crying and screaming students..help!

Discussion in 'Secondary Education Archives' started by EngTeacher15, Feb 12, 2007.

  1. b-radical

    b-radical Companion

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    Feb 15, 2007

    I don't think that will work. We use a vocabulary course (which I like) that teaches prefixes, suffixes, and the Greek and Latin base words. They've taken to that--they see the connection between their core classes in what they're learning in vocab.

    I think what I'm trying to get at is solidifying the link so many of them felt today between the 'waz up' signal above the waist, the subterranean language of middle schoolers, and the 'thou art as loathsome as a toad'--the kind of invective my shy students would use.

    ideas? Too much for e-mail?
     
  2. TeacherGroupie

    TeacherGroupie Moderator

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    Hm. That, I will have to think on.
     
  3. b-radical

    b-radical Companion

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    As I mentioned, I think I'm a happy accident kind of teacher. Always three weeks (at least) behind, never satisfied with the status quo.

    Again, thanks for letting me share this journey with you. I have NO clue what we're doing tomorrow... but as you said, "No holds Bard."

    By the way, do you ever sleep?
     
  4. TeacherGroupie

    TeacherGroupie Moderator

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    Feb 15, 2007

    I keep odd hours, let's put it that way.

    Some thoughts on the signal issue: Cockney rhyming slang, professional jargon, and thieves' cant, among others, are all about in-group language and its functions - that would be pragmatics/sociolinguistics, and visiting Answers.com (http://www.answers.com) to look up each of those might produce some useful results.

    The administration might be scandalized, but you could share Eric Partridge's Dictionary of Slang and Unconventional English...
     
  5. vnm317

    vnm317 Rookie

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    I'm so proud of you, Good Job!!! I hope we can all have many experiences similar to this!!!!

     
  6. CmsTigerGuy

    CmsTigerGuy Rookie

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    Feb 15, 2007

    If you really want to impress him, throw a few of my favorite mama jokes at him:

    Yo' mama's so short, you can see her feet on her driver's license.
    Yo' mama's so fat, she fell in love and broke it.
    Yo' mama's so ugly, a paper bag is scared to cover her face.
    Yo' mama's so old, her social security number is 2.
     
  7. b-radical

    b-radical Companion

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    Signal issues: What's Cockney rhyming and thieves' can't? I'm intrigued!!!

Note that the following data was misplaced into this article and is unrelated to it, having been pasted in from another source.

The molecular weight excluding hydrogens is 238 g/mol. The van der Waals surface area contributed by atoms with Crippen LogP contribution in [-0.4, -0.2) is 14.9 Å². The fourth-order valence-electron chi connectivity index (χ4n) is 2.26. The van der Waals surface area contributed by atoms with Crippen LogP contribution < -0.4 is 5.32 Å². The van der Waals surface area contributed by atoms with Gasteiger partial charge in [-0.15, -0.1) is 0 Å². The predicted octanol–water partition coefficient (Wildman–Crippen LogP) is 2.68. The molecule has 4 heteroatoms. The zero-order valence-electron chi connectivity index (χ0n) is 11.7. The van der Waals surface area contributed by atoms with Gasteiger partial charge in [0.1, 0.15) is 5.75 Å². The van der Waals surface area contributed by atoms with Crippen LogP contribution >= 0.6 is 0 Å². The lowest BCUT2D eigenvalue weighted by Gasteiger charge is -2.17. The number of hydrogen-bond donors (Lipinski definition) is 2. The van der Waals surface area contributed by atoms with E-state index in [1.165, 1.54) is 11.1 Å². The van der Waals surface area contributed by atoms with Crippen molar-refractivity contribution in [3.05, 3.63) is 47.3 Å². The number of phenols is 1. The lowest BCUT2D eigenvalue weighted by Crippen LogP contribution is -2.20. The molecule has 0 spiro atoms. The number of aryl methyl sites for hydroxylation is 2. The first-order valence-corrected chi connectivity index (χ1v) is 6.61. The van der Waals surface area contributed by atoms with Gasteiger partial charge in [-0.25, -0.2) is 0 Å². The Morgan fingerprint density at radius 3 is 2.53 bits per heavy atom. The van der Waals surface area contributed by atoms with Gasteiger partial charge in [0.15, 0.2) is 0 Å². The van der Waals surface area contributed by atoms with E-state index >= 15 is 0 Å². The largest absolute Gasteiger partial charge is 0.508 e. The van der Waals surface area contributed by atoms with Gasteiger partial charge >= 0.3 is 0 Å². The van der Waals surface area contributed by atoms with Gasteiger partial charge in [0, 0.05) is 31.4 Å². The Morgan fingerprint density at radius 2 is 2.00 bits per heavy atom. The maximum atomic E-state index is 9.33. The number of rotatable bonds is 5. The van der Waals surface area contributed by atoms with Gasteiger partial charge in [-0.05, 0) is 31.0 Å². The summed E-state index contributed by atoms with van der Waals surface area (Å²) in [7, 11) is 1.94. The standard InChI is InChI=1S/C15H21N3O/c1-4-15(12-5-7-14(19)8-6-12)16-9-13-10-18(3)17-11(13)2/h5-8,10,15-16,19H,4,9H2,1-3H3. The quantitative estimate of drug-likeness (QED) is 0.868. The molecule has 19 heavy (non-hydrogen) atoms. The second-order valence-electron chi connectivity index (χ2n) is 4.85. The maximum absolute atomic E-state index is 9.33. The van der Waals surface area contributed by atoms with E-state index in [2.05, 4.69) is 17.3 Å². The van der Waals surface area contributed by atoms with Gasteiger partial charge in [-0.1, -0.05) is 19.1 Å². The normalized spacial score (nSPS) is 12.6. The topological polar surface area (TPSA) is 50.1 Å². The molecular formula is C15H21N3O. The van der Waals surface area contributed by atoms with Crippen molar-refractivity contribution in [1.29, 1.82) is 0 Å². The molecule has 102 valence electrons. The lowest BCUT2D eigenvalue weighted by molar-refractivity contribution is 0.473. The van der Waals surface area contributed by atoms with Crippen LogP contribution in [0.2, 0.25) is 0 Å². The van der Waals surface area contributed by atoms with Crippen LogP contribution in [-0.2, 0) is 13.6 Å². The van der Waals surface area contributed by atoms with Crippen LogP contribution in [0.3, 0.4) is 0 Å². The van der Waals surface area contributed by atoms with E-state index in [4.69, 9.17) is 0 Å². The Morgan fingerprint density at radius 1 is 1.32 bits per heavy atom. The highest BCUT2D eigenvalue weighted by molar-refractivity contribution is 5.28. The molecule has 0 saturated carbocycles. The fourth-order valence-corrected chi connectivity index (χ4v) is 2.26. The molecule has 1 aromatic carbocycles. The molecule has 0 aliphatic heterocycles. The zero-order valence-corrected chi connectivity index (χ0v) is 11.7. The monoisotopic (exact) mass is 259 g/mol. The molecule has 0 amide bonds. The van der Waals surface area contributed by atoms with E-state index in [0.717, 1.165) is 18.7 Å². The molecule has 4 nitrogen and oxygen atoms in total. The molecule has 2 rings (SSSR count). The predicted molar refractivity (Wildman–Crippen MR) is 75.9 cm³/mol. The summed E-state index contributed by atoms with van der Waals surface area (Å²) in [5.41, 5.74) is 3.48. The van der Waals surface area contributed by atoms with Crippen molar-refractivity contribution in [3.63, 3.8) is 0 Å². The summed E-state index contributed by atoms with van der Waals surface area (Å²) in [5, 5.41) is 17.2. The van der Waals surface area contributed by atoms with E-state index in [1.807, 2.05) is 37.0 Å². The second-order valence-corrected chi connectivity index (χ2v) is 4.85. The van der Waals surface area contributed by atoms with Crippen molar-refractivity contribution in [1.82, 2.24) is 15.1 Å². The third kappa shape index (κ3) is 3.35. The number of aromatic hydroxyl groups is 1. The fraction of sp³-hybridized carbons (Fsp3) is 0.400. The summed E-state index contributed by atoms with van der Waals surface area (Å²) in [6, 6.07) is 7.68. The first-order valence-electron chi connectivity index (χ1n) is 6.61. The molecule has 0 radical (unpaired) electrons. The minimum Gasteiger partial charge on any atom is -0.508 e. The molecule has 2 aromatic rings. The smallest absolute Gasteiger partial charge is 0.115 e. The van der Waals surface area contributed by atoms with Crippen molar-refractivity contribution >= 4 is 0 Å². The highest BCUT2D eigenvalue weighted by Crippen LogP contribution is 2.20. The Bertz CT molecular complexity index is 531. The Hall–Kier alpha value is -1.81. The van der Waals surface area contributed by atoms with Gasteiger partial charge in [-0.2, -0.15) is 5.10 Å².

And I'm all about scandalizing administration---I have a copy of Partridge's Slang and Unconventional English....and so far, I've not been fired.

    As for the generous "yo' mama" contributions....Mr. G. (the student) will be impressed...And what a way to end the week!!

    I get the odd hours, by the way.
     
  8. TeacherGroupie

    TeacherGroupie Moderator

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    Feb 15, 2007

  9. elynne75

    elynne75 Rookie

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    Feb 16, 2007

    I agree with the above people. You have to stick to your guns. They need to blame us. Please know that this goes on no matter how long you have been teaching. I teach 9th grade physical science, gave a very detailed directions and requirements for a project and the lab report conclusion that followed. They tried to blame me, but keep multiple copies of my guidelines and the direction sheet for them to read. I show it to them and tell them that this topic is closed for discussion and walk away. When they start pitching toddler tantrums, then I tell them to blame themselves b/c when they don't do the work, they fail themselves. I sound like a mocking bird, but it has gotten to the point that the kids just shake their heads and don't play the blame game directly at me. Hang in there. We are in a tough profession. You are doing the right thing.
     
  10. Emerged

    Emerged New Member

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    Apr 25, 2007

    The paper trail is all important. You've done an awsome job of it (and are seeing WHY it's so important to CYA). The sad truth is that by high school the kids have learned how to keep all their personal and family dysfunctions out of sight of teachers and the school. The "attitude", acting out, and "poor me" games are mostly all that dribbles out of these. Most of the kids are looking for some reasonable boundries, reasonable structure, and reasonable -approval- of who they are and what they can do. They may never let you know it but they will eventually respect you (in their therapy sessions during their 50's).
     

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